Glamping in Bellingham, Northumberland at The Buteland Stop

About the buteland stop

Luxury Glamping in Bellingham, Northumberland

Story of the Shepherds Hut

History and Background

The shepherd's hut (or shepherd's wagon) was, since the 15th century and into the 20th Century, used by shepherds during sheep raising and lambing, primarily in the United Kingdom and France.

Shepherd's huts often had iron wheels and corrugated iron tops. Sometimes the sides were also made of corrugated iron. Use of shepherd's huts by farmers reached a peak in the late 19th Century and dwindled in the 20th century with the advent of mechanized farm machinery and electric power reaching even remote farms.

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Their use persisted in some northern counties in the United Kingdom, particularly Westmoreland and Northumberland, where the terrain of the uplands supports little else but sheep farming. The shepherd's hut was a kitchen, dining room, bedroom, sitting room and storeroom all rolled into one.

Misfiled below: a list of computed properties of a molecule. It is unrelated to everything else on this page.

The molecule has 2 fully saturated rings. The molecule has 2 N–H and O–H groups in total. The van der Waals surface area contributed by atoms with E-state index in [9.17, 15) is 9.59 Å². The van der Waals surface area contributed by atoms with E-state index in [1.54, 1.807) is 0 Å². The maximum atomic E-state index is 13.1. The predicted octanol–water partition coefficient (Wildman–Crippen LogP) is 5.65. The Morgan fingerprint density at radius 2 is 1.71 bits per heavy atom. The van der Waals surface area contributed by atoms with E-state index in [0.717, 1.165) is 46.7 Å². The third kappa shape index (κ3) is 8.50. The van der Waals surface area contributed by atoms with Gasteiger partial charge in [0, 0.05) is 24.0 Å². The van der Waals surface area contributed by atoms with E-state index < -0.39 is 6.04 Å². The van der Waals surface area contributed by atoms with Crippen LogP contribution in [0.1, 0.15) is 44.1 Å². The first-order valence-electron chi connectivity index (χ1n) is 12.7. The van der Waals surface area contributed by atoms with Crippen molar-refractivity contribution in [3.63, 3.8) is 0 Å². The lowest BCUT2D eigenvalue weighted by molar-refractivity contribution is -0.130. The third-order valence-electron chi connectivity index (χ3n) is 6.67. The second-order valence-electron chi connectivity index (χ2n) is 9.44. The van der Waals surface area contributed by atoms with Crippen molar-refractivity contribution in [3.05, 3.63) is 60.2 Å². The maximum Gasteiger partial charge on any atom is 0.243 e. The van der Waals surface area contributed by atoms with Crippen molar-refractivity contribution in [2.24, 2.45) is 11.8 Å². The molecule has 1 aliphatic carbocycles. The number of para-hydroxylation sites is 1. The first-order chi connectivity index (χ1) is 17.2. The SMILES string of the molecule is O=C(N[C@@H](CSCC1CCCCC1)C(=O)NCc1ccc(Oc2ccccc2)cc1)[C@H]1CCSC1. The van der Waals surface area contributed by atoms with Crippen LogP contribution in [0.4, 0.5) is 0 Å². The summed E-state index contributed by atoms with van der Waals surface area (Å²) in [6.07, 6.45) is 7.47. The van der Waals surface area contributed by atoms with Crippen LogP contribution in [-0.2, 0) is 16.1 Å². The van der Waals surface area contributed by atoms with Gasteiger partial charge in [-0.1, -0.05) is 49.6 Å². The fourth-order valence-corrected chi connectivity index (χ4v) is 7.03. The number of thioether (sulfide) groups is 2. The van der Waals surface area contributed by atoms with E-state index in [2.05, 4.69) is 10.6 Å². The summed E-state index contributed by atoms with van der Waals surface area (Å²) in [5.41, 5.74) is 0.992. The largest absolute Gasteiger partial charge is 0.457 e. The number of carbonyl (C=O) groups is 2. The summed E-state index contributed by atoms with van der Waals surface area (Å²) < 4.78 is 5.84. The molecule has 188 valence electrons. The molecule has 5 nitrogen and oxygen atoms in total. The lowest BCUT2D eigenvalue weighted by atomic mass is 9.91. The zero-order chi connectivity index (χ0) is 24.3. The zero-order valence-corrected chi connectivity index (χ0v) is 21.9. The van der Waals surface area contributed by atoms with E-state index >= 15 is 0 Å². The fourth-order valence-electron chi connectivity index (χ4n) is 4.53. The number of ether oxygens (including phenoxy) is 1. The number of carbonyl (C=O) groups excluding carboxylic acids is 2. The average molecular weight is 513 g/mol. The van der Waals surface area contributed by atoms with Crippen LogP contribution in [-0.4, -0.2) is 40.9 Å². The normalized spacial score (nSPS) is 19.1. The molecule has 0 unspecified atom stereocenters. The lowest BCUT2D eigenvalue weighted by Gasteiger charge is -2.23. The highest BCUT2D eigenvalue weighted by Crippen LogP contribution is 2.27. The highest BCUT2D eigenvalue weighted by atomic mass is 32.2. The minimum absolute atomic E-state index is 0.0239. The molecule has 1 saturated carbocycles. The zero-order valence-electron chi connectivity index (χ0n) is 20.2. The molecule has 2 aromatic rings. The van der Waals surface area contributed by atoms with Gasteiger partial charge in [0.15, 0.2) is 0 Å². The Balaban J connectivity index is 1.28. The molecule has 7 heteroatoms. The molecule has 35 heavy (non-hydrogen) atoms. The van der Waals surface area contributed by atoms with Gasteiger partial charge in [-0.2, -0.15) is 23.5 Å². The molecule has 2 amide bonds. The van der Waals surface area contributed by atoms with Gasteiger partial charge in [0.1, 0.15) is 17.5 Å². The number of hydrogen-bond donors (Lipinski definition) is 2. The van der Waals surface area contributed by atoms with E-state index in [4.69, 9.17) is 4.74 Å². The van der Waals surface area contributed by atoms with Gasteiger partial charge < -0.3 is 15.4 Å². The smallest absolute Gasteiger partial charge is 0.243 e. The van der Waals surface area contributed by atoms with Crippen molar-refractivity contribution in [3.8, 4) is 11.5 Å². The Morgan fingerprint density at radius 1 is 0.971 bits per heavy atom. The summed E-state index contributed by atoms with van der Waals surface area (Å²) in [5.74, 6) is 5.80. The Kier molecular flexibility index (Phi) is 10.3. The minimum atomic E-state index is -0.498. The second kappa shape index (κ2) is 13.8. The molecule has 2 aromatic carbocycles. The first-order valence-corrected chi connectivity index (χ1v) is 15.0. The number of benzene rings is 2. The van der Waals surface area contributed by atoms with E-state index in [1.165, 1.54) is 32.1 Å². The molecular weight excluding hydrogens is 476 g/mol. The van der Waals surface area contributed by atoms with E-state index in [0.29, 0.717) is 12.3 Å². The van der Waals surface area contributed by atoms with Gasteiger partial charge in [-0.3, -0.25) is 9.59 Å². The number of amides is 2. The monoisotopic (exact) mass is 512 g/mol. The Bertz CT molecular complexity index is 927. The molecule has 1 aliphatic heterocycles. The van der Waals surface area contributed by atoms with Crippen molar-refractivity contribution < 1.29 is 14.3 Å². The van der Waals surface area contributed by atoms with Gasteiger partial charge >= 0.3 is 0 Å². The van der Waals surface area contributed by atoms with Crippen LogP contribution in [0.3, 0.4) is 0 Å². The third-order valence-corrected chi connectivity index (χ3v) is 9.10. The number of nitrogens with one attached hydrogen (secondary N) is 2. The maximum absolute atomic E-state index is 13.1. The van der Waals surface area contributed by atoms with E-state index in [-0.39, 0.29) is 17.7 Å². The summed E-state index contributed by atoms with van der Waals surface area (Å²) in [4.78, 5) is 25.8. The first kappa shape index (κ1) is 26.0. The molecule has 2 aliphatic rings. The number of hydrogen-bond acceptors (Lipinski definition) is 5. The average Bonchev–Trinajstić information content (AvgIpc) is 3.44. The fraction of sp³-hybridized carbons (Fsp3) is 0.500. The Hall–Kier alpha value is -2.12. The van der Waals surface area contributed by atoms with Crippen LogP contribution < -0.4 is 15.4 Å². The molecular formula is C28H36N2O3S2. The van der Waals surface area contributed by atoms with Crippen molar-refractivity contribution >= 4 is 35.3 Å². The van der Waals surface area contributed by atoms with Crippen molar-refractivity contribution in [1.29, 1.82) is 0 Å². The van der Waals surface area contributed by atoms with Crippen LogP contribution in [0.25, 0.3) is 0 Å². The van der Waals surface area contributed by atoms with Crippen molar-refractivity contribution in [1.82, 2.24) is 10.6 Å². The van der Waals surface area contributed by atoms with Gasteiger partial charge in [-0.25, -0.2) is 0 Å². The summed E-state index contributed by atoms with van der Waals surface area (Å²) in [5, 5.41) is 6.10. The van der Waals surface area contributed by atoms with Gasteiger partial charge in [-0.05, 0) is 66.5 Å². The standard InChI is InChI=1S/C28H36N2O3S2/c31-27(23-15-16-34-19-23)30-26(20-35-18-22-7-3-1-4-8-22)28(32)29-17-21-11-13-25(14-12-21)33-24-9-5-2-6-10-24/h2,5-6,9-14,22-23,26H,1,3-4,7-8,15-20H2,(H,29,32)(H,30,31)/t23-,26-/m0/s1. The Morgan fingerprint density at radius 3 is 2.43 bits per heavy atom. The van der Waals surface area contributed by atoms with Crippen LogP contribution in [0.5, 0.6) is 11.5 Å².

The designs vary but all were constructed to provide the shepherd with practical and durable accommodation. The old huts had a stove in one corner for warmth and cooking, and a window on each side so the shepherd could see the flock. A hinged stable door, which was always positioned away from the prevailing wind, enabled him to hear the flock, and strong axles with cast iron wheels were used to withstand the constant movement from field to field.

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